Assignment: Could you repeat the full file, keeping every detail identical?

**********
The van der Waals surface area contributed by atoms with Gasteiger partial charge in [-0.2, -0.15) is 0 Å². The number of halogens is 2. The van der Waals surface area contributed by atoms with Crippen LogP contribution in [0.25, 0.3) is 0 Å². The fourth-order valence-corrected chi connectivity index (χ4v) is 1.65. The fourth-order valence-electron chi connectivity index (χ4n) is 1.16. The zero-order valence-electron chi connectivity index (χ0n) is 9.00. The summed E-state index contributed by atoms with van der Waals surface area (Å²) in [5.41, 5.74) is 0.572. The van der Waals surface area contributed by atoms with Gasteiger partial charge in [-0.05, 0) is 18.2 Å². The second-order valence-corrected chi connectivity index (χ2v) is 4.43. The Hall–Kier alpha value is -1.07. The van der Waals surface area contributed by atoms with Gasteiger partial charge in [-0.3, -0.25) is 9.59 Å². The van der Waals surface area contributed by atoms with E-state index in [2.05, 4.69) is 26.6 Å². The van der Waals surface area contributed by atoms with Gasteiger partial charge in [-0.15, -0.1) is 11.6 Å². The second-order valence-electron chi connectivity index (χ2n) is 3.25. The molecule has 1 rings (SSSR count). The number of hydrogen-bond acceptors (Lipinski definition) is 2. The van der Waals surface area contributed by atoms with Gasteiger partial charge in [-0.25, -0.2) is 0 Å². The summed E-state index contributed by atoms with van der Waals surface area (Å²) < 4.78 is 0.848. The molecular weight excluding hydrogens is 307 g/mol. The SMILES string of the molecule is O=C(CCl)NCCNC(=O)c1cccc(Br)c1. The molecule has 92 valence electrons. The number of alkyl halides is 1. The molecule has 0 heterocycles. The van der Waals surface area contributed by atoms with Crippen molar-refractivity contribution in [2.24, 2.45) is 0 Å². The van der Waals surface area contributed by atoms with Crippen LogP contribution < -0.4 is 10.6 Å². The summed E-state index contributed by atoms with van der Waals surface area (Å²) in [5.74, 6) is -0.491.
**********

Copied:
The van der Waals surface area contributed by atoms with Gasteiger partial charge in [-0.2, -0.15) is 0 Å². The number of halogens is 2. The van der Waals surface area contributed by atoms with Crippen LogP contribution in [0.25, 0.3) is 0 Å². The fourth-order valence-corrected chi connectivity index (χ4v) is 1.65. The fourth-order valence-electron chi connectivity index (χ4n) is 1.16. The zero-order valence-electron chi connectivity index (χ0n) is 9.00. The summed E-state index contributed by atoms with van der Waals surface area (Å²) in [5.41, 5.74) is 0.572. The van der Waals surface area contributed by atoms with Gasteiger partial charge in [-0.05, 0) is 18.2 Å². The second-order valence-corrected chi connectivity index (χ2v) is 4.43. The Hall–Kier alpha value is -1.07. The van der Waals surface area contributed by atoms with Gasteiger partial charge in [-0.3, -0.25) is 9.59 Å². The van der Waals surface area contributed by atoms with E-state index in [2.05, 4.69) is 26.6 Å². The van der Waals surface area contributed by atoms with Gasteiger partial charge in [-0.15, -0.1) is 11.6 Å². The second-order valence-electron chi connectivity index (χ2n) is 3.25. The molecule has 1 rings (SSSR count). The number of hydrogen-bond acceptors (Lipinski definition) is 2. The van der Waals surface area contributed by atoms with Gasteiger partial charge in [-0.25, -0.2) is 0 Å². The summed E-state index contributed by atoms with van der Waals surface area (Å²) < 4.78 is 0.848. The molecular weight excluding hydrogens is 307 g/mol. The SMILES string of the molecule is O=C(CCl)NCCNC(=O)c1cccc(Br)c1. The molecule has 92 valence electrons. The number of alkyl halides is 1. The molecule has 0 heterocycles. The van der Waals surface area contributed by atoms with Crippen molar-refractivity contribution in [2.24, 2.45) is 0 Å². The van der Waals surface area contributed by atoms with Crippen LogP contribution < -0.4 is 10.6 Å². The summed E-state index contributed by atoms with van der Waals surface area (Å²) in [5.74, 6) is -0.491.